the morning from hell

It started with a bang at 7:45 AM.   A very big bang.  The house shook.  I was here in my office at the computer.   Banjo Man was just getting out of bed.

“It’s the tree!” he yelled and we both rushed into the living room to look out the front windows at the huge tree that has shaded our home for thirty-one years.

Sure enough, the tree had split in half down the middle with a large part of it resting on our roof.  Weakened by last week’s winds, this morning’s gusts finished it off.

Banjo Man rushed off to get dressed and I turned around to grab my phone.  I have learned from experience that the first things to do were (a) take pictures and (b) call the insurance company.

This is what I saw:

Yes, a branch had come right through the ceiling.  My poor quilt was stabbed to the wall.

It’s like a horror movie, a friend said (Ruth had stopped by to pick up some supplies I’d found for her, things that couldn’t be found in her grocery store, but more about shortages in another post).

The forecast was for rain all day and all night, though it had yet to begin.


We called Barb and Rod because they are our friends, they live down the street and they are always ready and willing to help out in any emergency.

Thank God.

Glen and Rod managed to tie tarps over the holes in the roof.  In the process of putting buckets in the attic, they discovered some major structural damage to rafters and beams.  There is a crack in our east wall.  The front door has moved.  The entry light no longer works, meaning we had to turn off the circuit breaker and lose half the power in the living room.

In other words, this is not going to be a quick fix.  In a time of worker and lumber shortages, this is going to take a while as we hope that the tarps keep the rain out.

Banjo Man called the longtime owner of a tree-cutting business who lives around the corner.  He is going to try to get a team together tomorrow to remove the tree from the roof.  He explained that he used to employ 18 people and now has trouble hiring more than two.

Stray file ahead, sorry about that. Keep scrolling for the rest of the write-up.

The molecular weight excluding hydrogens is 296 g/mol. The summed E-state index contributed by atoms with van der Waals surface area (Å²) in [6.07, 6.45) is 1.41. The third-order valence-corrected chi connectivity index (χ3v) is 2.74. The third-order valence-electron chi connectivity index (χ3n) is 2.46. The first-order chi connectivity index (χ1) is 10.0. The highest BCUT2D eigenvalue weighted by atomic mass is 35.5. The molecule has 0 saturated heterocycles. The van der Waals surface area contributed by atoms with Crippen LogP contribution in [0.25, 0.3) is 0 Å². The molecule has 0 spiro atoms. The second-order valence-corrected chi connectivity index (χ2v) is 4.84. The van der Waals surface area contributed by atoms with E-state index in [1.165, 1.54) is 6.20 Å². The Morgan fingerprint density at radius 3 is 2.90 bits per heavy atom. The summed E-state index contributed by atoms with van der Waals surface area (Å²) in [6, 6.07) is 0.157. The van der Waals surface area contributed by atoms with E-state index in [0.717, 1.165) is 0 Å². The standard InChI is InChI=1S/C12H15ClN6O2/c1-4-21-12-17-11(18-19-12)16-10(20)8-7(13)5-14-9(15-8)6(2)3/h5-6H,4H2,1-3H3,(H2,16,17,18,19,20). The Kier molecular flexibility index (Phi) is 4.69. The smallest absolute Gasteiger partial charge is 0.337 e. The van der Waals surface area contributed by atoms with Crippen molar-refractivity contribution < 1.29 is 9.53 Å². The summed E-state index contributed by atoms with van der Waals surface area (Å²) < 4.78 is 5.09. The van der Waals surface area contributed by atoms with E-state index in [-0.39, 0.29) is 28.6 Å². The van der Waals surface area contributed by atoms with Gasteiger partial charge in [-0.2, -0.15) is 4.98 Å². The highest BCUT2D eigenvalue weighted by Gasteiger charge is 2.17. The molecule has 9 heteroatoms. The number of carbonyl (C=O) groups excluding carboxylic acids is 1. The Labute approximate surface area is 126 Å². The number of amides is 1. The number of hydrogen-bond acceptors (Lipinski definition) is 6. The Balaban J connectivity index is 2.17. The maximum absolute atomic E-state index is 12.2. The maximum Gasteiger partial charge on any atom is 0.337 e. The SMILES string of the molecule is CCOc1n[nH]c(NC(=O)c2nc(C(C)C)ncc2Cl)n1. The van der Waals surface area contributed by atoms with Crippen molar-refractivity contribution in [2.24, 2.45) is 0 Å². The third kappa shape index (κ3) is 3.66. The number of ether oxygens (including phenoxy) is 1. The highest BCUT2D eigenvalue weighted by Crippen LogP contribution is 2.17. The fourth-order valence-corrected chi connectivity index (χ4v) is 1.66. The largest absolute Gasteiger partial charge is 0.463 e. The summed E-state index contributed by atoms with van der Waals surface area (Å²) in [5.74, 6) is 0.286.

Ah, 2021…

Once the tree is removed, the tarps will have to be redone, something Banjo Man is not looking forward to doing.  But…one step at a time, right?

Barb and Rod were scheduled to come for dinner tonight, so while all the temporary roof protections were happening I put a couple of pork tenderloins in the crockpot and decided it would be “business as usual” later on, when the dust settled.

There isn’t anything else to be done, not until the claims adjustor contacts us Monday.  So we might as well enjoy dinner and spend a few hours catching up on each other’s summers.

Doesn’t that sound like more fun than staring at the tree in the ceiling?

Image preview

A close up of the branch slashing through the ceiling and pinning my quilt to the wall. What a mess!
Posted in family, friends, rhode island | 2 Comments

waking up in rhode island

It has taken over a week to get my energy back after a busy (and fabulous) summer, an over-long road trip, a heartwarming family reunion and nine days of Austin condo remodeling.

And then there’s my Purple Bed, which has been so comfortable each night that I can hardly get out of it in the morning.  I’ve been sleeping late and then staggering around wondering where I stored my wool socks.

This weekend I’ll start socializing again, seeing friends and saying “Hello, I’m back!” in person instead of texting and emailing.  Next week I plan to head back to water aerobics at the YMCA.

So, what else happened in Texas?  The highly anticipated annual tradition called “Early Birthday”, when Party Grandma shows up a week or two before October 29 and puts on a birthday party for the Funny Grandson.

You remember him, don’t you?

Yes,  he is a Dallas Cowboys fan.  Will and I bought a ton of decorations at Party City.  The FG had a flag football game Friday  night and caught the touchdown pass in a tie game.  In overtime.  Oh, the cheers of the crowd!

Friday Night Lights in Texas is no joke, people.

Will and I made about 177 trips to the flooring store and to the new tile showroom to pick out samples and/or return samples.  Okay, it wasn’t 177 but it felt like it.  Melissa and Katie at the showroom became our new best friends.  And we may have spent 177 hours discussing which tile to have installed in the condo to last until the world comes to an end.

No pressure.

The finalists:

Will said no to anything beige (which was fine with me).  The dark blue looked too much like gray (I don’t like gray).  I liked the terracotta red but Will said it was too flat.   We picked the soft, milky brown–or at least I did, as Will muttered something about being “over it” and wanted to get on with his life.

Shopping for a new couch was actually much easier than we had anticipated.  If you have been reading this blog for a long time you probably remember my mind-numbing experiences in furniture stores.

You can read about the last couch I bought here:

insomnia and sofas

Which meant our morning at Ashley’s was Will’s show all the way.

He picked this one.

I don’t like the pillows, but I will cover them.   Eventually.  It’s very, very comfy.

We risked our lives on three different highways to find a kitchen cabinet store that could match my existing cabinets.  Want to see what I’m up against?